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Author Topic: Arabian Nights  (Read 2860 times)

Offline Benedictus

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Arabian Nights
« on: May 23, 2004, 12:48:24 PM »
Inspired by several discussions on the 'net and by some fan-made army lists for the lesser-known human kingdoms (Norsca and Araby, for example), I've decided to put together this admittedly brief article for creating a tournament legal Araby army. There are two variations on the Arabians:

  • A standing army of the city-states of Copher, Lashiek or Martek led by an Amir or Sultan and supported by mounted slave warriors. This army is based on the DoW list, the Empire army book and the Kislev Allied Contigent rules.
  • A 'nomadic peoples' army, representing the scattered nomads of the deep deserts, who are nominally part of the mainstream armies of the city-states, but are in effect autonomous. These people have fought against the Tomb Kings for millenia. Their list will be based on the Kislev Allied Contigent list.[/list:u]

    All my recommendations for these lists are my opinion only; feel free to ignore me if you desire.  :winky:

    These armies are not designed to be game-winners and many options which make up the strengths of the base lists are removed- such as plate armour and pikemen. They are also probably not truly effective in terms of meshing with accepted background: this is due to my desire to create a list you can take to a tournament or a club without anyone having objections. If you'd prefer to use a list that's customized, and therefore requires your opponent's consent, try here.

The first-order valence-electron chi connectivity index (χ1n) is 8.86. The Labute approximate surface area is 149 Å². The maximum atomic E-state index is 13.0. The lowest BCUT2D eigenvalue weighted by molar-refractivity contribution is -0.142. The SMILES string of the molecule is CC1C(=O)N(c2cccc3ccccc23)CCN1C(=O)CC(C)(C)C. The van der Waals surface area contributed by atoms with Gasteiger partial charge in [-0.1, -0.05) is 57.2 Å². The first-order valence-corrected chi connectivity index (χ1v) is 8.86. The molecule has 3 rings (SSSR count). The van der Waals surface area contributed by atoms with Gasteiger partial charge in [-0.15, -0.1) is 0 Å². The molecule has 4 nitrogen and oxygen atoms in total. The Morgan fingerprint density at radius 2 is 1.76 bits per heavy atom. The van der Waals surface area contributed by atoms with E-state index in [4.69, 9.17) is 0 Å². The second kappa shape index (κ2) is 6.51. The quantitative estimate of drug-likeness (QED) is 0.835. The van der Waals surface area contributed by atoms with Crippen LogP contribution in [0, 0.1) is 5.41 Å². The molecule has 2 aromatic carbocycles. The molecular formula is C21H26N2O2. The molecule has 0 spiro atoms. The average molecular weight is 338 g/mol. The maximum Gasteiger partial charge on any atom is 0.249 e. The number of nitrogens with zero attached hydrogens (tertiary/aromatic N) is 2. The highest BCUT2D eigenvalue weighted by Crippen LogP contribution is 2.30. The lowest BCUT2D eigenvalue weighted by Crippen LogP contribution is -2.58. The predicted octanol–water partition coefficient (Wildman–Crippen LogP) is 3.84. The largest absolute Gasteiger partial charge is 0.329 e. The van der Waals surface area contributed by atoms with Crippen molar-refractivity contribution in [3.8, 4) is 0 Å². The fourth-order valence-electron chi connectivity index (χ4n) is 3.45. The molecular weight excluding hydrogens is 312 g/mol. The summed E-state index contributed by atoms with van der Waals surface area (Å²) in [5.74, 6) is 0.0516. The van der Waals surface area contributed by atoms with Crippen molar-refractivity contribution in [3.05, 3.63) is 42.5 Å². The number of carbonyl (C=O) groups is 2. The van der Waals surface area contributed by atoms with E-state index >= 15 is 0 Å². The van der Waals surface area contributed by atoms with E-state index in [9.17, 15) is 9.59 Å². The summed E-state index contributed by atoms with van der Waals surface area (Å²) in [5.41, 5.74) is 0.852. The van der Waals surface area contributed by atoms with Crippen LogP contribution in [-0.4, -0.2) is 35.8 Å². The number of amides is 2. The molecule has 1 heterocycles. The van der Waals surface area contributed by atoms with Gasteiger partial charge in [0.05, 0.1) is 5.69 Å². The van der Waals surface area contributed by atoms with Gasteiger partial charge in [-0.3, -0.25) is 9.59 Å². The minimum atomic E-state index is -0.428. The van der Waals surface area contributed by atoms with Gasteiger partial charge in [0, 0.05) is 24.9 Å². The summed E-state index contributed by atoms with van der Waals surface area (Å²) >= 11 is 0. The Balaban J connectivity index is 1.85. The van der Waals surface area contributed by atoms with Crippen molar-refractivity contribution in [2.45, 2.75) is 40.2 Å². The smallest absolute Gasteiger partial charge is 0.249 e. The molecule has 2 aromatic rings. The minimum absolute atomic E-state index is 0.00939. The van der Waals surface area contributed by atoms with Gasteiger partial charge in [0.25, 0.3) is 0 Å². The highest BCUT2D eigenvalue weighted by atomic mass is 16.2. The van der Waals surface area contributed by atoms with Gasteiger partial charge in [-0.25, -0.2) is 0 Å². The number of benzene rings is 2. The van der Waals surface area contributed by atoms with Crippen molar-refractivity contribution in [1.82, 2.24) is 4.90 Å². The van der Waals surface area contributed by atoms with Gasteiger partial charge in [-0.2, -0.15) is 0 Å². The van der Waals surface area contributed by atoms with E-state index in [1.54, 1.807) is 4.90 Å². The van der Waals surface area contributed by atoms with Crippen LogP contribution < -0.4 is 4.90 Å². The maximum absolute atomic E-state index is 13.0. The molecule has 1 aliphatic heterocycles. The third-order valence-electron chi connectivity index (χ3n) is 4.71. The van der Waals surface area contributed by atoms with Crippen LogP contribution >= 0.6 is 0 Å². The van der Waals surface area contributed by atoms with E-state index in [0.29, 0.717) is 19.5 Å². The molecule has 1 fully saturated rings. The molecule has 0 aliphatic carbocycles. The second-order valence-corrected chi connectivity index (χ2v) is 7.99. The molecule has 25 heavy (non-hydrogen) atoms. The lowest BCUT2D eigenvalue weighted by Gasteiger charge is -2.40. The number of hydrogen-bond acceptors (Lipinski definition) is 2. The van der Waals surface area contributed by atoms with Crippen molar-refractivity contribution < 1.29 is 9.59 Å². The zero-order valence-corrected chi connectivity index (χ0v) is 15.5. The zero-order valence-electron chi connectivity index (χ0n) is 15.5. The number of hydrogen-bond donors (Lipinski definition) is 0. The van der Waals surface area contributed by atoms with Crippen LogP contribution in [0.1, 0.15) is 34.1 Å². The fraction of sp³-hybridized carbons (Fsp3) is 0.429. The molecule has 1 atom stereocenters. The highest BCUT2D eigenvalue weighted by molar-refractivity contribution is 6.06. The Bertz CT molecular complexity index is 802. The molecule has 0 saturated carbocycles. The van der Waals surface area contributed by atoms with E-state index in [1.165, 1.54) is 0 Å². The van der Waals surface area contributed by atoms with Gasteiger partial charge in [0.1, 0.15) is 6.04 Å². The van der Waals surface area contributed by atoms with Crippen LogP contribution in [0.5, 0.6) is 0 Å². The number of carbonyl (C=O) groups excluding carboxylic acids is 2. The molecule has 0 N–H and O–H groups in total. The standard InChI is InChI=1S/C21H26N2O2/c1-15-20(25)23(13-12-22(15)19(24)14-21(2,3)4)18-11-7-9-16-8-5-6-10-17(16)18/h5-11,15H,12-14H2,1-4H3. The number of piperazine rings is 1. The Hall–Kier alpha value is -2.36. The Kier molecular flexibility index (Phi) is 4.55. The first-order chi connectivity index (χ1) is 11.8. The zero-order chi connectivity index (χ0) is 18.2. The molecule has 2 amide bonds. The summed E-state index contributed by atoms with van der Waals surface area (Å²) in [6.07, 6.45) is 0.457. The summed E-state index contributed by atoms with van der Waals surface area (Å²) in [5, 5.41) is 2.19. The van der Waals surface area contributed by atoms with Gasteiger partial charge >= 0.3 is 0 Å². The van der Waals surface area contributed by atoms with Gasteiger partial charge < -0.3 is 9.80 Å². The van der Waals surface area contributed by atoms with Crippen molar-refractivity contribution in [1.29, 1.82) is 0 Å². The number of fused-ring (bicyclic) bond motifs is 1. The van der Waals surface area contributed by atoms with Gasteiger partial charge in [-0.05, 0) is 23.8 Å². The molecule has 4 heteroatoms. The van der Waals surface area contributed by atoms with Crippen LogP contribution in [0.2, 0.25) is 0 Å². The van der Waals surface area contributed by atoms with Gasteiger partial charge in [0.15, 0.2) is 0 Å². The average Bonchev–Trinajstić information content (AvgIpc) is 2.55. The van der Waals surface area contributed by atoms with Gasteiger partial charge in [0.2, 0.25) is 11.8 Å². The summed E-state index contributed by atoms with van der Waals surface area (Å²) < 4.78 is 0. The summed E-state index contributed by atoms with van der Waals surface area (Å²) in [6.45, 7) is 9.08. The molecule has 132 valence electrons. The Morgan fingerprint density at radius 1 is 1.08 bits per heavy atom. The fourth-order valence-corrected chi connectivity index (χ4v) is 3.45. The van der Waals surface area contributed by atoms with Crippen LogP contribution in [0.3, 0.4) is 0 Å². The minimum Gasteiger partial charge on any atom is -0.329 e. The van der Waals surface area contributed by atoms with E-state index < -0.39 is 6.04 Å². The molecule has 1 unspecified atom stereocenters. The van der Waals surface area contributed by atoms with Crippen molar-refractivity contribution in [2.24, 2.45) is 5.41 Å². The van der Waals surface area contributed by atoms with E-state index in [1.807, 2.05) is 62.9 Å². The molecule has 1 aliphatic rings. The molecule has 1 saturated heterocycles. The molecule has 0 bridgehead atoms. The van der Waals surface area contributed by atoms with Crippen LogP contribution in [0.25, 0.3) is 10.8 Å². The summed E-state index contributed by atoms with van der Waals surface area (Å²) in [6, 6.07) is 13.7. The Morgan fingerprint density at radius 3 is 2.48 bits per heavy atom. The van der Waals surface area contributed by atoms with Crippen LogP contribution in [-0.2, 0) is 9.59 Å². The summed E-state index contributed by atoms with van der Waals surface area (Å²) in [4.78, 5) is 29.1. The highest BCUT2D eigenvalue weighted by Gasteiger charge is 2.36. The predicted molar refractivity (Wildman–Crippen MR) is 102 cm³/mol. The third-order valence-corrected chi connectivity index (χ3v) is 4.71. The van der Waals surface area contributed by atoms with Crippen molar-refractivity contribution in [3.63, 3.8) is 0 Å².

I will attempt to show pictures of suggested miniatures, either byGames Workshop, should they have suitable miniatures available or Wargames Foundry if not. I've had surprisingly little luck finding miniaturs that match the saracen appearance of arabian armies, but will endeavour to do so as I update this article.

    Finally, I'd like to point out that I'll be posting this article in a series of posts, for convenience of reading as much as for my poor fingers. This means it may take a few days to get out completely- please be patient.

    Any typos, grammatical errors or glaring inconsistencies in this post or those following are the fault of tiny pixies and are not the work of this author.
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Offline Benedictus

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City-State Forces
« Reply #1 on: May 23, 2004, 02:33:31 PM »
This list uses Warhammer Armies: Empire as a base. Therefore, any special rules that apply to units, characters or weapons to that army also apply to this. This means that handguns are Empire Handguns, Dogs of War can only be taken as Rare choices unless stated otherwise and leadership values suck.

Magic Item restrictions and re-naming are left up to the player. You can take a Runefang if you like, but rename it. I'm not going to claim you can't take it, because that's just mean. I'm already not going to let you take a lot of other things- and remember, folks, this is my opinion. Feel free to make up your own list if you don't like mine. :)